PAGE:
Kayaking is a watersport that involves paddling using a double-bladed oar and a small boat known as a kayak. Whether you are seeking the heart-stopping exhilaration of a roller coaster or the serenity and peace of getting lost in the moment, you can find your passion in a kayak. There are few things more relaxing than sitting in a kayak and watching the sunset over a lake. Kayaking can offer stress relief like no other. You know what they say:
“Even an ok day of kayaking is better than a good day at work”.
So what’s the draw of kayaking?
First off, it can be a huge adrenaline rush. There’s a very real fear when you’re dropping over the edge of white water or zooming down an inlet. Alternatively, flat water kayaking can give you an amazing sense of tranquillity when you’re in the middle of a glassy lake, water stretching out on all sides. It’s almost meditative!
But is this really for anyone, even us inner-city homebodies?
One of the best things about kayaking is that your fitness level really doesn’t matter. The fun, speed and mental challenge of a day in the water will make you forget you’re even exercising, and if you don’t feel like paddling hard, the water will carry you along. That’s the beauty of nature! There’s always a good place for a beginner to start, whether you just want to paddle on a flat lake or try something more challenging — it really is a sport for all ages and abilities.
If you already know the basics and want to step your experience up to the next level with new techniques and fancy moves, there are tailored packages for all skills levels that some of our guides can offer.
Sounds great! But are there any good places in the UK to try kayaking out?
Tons! Scotland and the Highlands are a goldmine of kayaking spots, especially Loch Eil and Loch Linnhe. If you’re looking closer to the south, the Isle of Wight has a number of great places, as well as the Wye in South Wales. If you’re stuck in London but you’d like to start practising closer to home, did you know you can kayak on the Thames?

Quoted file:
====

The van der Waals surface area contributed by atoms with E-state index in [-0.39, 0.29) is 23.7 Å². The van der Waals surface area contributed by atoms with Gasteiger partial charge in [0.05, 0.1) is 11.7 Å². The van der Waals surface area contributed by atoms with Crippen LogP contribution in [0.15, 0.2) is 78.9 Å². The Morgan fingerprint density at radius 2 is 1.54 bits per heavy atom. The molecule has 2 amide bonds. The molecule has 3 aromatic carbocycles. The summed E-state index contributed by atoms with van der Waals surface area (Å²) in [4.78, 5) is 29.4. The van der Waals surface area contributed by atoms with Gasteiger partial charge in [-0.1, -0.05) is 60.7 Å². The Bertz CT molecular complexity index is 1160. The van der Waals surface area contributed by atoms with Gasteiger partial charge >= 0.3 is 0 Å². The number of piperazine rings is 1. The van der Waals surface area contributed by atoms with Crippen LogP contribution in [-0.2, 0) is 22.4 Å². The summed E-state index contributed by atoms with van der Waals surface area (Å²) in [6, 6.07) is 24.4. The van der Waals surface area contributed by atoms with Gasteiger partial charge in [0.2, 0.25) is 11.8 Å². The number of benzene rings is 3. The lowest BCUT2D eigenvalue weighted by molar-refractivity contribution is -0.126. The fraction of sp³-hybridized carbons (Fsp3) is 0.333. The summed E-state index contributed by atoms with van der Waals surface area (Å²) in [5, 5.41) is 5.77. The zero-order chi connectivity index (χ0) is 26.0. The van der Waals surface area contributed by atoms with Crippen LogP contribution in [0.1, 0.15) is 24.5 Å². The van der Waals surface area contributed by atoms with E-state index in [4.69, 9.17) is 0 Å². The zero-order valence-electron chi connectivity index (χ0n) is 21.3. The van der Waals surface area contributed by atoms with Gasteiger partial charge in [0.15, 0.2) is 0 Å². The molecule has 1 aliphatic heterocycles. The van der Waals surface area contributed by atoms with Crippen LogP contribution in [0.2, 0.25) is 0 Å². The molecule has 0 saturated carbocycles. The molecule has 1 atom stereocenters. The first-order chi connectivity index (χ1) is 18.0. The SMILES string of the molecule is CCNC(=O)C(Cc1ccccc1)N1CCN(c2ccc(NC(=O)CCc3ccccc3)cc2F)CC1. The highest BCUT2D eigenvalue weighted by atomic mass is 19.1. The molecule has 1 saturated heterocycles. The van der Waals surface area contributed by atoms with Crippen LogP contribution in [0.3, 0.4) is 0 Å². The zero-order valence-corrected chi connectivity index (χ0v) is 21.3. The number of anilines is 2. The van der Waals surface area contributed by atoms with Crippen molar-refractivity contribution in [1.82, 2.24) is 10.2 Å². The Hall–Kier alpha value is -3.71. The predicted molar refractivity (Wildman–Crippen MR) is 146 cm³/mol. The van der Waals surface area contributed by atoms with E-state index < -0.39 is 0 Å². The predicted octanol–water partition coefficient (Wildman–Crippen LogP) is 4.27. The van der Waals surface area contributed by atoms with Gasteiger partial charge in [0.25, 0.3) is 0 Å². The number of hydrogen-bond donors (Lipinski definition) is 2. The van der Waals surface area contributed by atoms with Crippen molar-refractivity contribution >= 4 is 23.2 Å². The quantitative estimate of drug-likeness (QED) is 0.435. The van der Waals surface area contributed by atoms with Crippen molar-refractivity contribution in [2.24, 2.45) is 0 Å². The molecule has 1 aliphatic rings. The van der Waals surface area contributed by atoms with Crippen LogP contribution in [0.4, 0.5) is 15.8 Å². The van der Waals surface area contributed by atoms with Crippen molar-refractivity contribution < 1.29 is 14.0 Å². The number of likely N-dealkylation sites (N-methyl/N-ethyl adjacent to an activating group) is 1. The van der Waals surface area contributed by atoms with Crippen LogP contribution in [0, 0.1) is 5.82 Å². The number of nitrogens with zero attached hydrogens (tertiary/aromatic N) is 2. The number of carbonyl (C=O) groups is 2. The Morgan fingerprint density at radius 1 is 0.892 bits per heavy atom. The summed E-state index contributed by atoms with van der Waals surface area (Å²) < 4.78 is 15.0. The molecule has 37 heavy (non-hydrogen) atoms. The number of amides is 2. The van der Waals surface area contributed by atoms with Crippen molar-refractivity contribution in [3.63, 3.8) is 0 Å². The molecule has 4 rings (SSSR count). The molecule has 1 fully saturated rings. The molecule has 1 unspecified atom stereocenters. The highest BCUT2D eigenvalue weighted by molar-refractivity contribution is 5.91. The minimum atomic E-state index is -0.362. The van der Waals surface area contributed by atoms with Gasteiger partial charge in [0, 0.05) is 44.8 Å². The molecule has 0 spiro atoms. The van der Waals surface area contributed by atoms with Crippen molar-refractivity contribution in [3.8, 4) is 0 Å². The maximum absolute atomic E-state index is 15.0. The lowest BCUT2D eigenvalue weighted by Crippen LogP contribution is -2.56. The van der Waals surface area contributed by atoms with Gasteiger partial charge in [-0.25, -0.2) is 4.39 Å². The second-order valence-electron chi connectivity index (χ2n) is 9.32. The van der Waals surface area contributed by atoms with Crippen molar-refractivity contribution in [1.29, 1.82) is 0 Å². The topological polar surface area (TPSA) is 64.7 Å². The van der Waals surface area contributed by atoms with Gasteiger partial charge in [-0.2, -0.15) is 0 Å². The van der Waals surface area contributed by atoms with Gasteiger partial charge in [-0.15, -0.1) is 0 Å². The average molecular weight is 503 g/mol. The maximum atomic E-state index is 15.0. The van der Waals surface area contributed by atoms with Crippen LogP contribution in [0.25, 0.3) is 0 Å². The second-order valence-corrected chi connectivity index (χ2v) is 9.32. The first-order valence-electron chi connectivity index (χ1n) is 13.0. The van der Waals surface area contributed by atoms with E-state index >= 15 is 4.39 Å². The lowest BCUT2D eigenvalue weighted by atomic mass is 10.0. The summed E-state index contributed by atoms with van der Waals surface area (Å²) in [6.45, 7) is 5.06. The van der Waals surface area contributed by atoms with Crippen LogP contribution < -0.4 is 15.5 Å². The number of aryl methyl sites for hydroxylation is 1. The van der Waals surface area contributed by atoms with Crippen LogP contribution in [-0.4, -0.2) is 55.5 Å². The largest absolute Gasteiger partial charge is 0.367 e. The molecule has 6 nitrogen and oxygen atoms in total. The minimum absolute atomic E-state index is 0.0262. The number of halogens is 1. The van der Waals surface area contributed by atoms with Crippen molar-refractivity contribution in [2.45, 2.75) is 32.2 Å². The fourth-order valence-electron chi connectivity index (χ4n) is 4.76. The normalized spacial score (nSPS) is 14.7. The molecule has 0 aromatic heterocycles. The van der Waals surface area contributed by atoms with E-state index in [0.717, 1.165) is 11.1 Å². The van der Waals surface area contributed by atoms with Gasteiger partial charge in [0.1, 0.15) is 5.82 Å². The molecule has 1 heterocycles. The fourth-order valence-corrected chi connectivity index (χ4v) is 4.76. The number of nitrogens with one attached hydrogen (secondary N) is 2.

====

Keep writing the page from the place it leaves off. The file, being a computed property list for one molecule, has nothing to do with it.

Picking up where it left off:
Kayaking sounds fun — but how much does it usually cost?
Not much actually as you don’t have to buy any equipment, at least not with our guides as they will provide all the equipment by making sure you’re fully prepared with wetsuits, life jackets, helmets, waterproof boots, and everything else you need to stay safe and warm. Guides start from [£30] per person.
And do I need to learn the basics in advance?
Absolutely not. If you choose a pro, they will get you kitted out and teach you the basics in the boat, out of the water. Then when you’re ready, you can take your first dive in!
How much time should I allocate to get the best out of a kayaking trip?
For a first-timer, I would recommend at least a two-day trip. One full day to learn the technique in the morning and get into the water in the afternoon. And a second full day of water work would be ideal. Although a lot of people for 3–6 days kayaking trip.
How easy or difficult is the training?
For beginners, you’ll start off in a wide and highly stable boat to teach you the correct technique — straight back with a slight lean forward. After you’ve got the balance down, you’ll be taken through the basics of paddling with a toe-to-hip stroke. Then it’s out on the water and off on an adventure!
How do we meet other new kayakers? Or even old kayakers who could give us some tips?
You can message us on Slack or Intercom if you have any burning questions, or just want to get started right away! There are a ton of Facebook groups, forums, and meet-up sites all around the UK. Check out sea kayaking and groups for equipment sales.
So we want to get away from the city and give kayaking a go. What’s the accommodation situation like?
If you’re exploring the Highlands, you should definitely check out the bothy situation — abandoned shepherd’s huts nestled into the valleys. A lot of our guides will offer whole weekend trips including accommodation, but if you prefer to sort it yourself then there are some great hostels and hotels around. Try HostelWorld for options around Devon and the Isle of Wight especially.
How’s that for a view to wake up to?
I want to book but there are so many options! Where do you recommend I go?
You are guaranteed a fantastic time with any one of our guides, who we carefully test and vet before we recommend them.
If you’re having trouble picking, try to narrow it down by location and type of kayaking you’d like to do — choose somewhere flat and calm if you’re looking for a relaxed weekend, or a white water adventure if you’re looking for an adrenaline rush! You can find a guide and see the activity booking page here and here.
Based on your experience, when is the best time to go kayaking?
Winter in the UK is warm enough that it can be an all-year-round experience.
You’ll need more gear in the winter to keep warm — which can influence the cost — but you’ll get just as much, if not more, out of a choppy January ride.
Get inspired for all-weather kayaking! Winter, summer, spring or autumn.
When should I start preparing to get my kayak on? And could I make it back for work on Monday?
Definitely — you could start practising on the Thames if you’re tight for time. There are so many sites to choose from, you could be looking at anywhere between a three and nine-hour drive to a location. Whether it’s a day trip or a whole weekend, you’ll be able to find something to suit you. If you’re planning on testing out the Scottish lochs, why not make a long weekend of it!